Big thanks to all the hardworking people of Polar Bears International for their invaluable assistance on my research and specifically to Barbara Nielsen for answering my goofy questions and leading me in the right direction without laughing at me once.
Please note that any instance of my hero veering wildly from normal polar bear behavior is completely down to me and my edgy, barely-leave-my-house-to-walk-the-dog author lifestyle.
Brutal, undeniable pain. The kind of pain that could kill a man. Maybe it had. Maybe the pain throbbing in his head right at this moment had killed him and he’d have to spend eternity feeling like this. Like warmed-over shit melting in the hot desert sun.
The worst part about all this? It was his fault. He had no one to blame for this but himself—and those damn Jell-O shots. He should have stayed away from them. He knew better. All that alcohol in those delectable little jiggly squares ... what was he thinking? And now he could barely move without pain. Brutal, undeniable pain.
Lou “Crush” Crushek tried to open his eyes, but that only made things worse. It was morning and that light coming through the window was destroying any brain activity he had left. If he were home, he’d simply go back to sleep for a few more hours, but he wasn’t home. He could tell. The scent was different. He smelled feline. Everywhere he smelled feline.
Crush snarled a little. That’s whose fault this was. That damn cat. Male lions. Never trust a male lion! Sure, this particular male lion was married to a fellow NYPD detective and was from one of the wealthiest Prides in Manhattan, but he was also the asshole who’d brought the tray of Jell-O shots around, in their innocuous-looking little cups, and said, with that feline grin, “Go on. Try one.”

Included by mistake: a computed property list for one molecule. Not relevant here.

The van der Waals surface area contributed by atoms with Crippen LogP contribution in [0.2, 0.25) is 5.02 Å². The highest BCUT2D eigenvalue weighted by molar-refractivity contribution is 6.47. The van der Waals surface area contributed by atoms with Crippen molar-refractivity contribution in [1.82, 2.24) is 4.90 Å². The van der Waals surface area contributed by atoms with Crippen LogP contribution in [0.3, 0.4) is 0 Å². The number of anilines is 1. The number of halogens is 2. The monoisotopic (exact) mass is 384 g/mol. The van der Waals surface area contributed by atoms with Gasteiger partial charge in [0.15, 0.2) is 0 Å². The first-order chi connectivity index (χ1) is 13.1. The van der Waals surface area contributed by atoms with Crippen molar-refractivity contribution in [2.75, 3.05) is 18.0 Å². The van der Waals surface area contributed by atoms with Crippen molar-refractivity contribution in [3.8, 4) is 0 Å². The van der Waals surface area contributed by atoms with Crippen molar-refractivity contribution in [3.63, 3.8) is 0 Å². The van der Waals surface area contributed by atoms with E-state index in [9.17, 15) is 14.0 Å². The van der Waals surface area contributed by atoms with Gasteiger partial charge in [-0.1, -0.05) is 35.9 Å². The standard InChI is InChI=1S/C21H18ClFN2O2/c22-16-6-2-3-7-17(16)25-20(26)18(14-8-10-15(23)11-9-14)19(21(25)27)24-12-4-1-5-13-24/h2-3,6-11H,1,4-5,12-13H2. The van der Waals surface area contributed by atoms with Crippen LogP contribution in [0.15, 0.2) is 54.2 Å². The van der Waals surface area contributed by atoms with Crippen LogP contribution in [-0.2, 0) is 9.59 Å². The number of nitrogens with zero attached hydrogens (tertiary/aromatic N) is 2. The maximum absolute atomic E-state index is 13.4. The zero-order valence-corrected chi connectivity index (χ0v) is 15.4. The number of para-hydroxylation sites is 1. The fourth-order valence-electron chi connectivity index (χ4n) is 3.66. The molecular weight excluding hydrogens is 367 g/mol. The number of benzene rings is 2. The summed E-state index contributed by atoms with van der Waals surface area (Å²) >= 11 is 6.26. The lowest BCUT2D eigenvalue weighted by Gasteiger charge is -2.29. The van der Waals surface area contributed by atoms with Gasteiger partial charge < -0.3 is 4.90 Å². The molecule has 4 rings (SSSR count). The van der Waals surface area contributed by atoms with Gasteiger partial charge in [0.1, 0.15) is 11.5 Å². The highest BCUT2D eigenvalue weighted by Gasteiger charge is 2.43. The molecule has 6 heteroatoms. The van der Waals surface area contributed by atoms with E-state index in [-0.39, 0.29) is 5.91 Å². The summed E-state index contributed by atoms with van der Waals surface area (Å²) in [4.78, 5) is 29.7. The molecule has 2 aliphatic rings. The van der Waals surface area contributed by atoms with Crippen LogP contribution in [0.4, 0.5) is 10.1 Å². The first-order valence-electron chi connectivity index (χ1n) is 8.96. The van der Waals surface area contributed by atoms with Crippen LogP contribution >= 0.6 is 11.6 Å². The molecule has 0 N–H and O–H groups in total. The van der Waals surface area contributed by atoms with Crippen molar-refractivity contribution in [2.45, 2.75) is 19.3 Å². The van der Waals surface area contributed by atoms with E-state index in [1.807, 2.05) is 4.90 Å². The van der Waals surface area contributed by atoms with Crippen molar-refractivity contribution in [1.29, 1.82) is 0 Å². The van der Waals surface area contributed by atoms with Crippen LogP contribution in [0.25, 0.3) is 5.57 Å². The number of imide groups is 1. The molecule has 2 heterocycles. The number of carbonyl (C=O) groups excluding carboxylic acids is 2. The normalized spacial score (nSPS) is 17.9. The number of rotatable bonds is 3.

So ... Crush had tried one. Then another. And another. After the eighth ... well, he didn’t remember much of anything after the eighth.
What Crush did remember was making the mistake of going over to Detective Dez MacDermot’s house for a “small get-together with some friends” that turned into anything but. Normally, when parties or events became something he didn’t want to deal with, Crush would find the first exit and head on home to his TV and his quiet life. At least the quiet life he had when he wasn’t working undercover, pretending to be a merciless drug dealer, biker, and occasional hit man. But honestly, Crush didn’t leave the stupid party because he was, for lack of a better, manlier word, depressed.
A word he rarely used about himself. He wasn’t much for sitting around, feeling sorry about his life. He was a bear, after all. A polar bear specifically. No, not one of those guys who insisted on swimming in the Atlantic during the middle of winter to prove how virile he was. But a guy who could swim in the Atlantic during the middle of winter and never worry about dying of hypothermia. A guy who could shift into an eight-foot, twelve-hundred-pound polar bear anytime he wanted to. And, as a polar bear, sitting around being depressed wasn’t really his thing. Instead, Crush lived like most of his kind. Being curious. Asking too many questions. Staring blankly at people until they became terrified and ran away. Eating whenever he was even slightly hungry. The usual.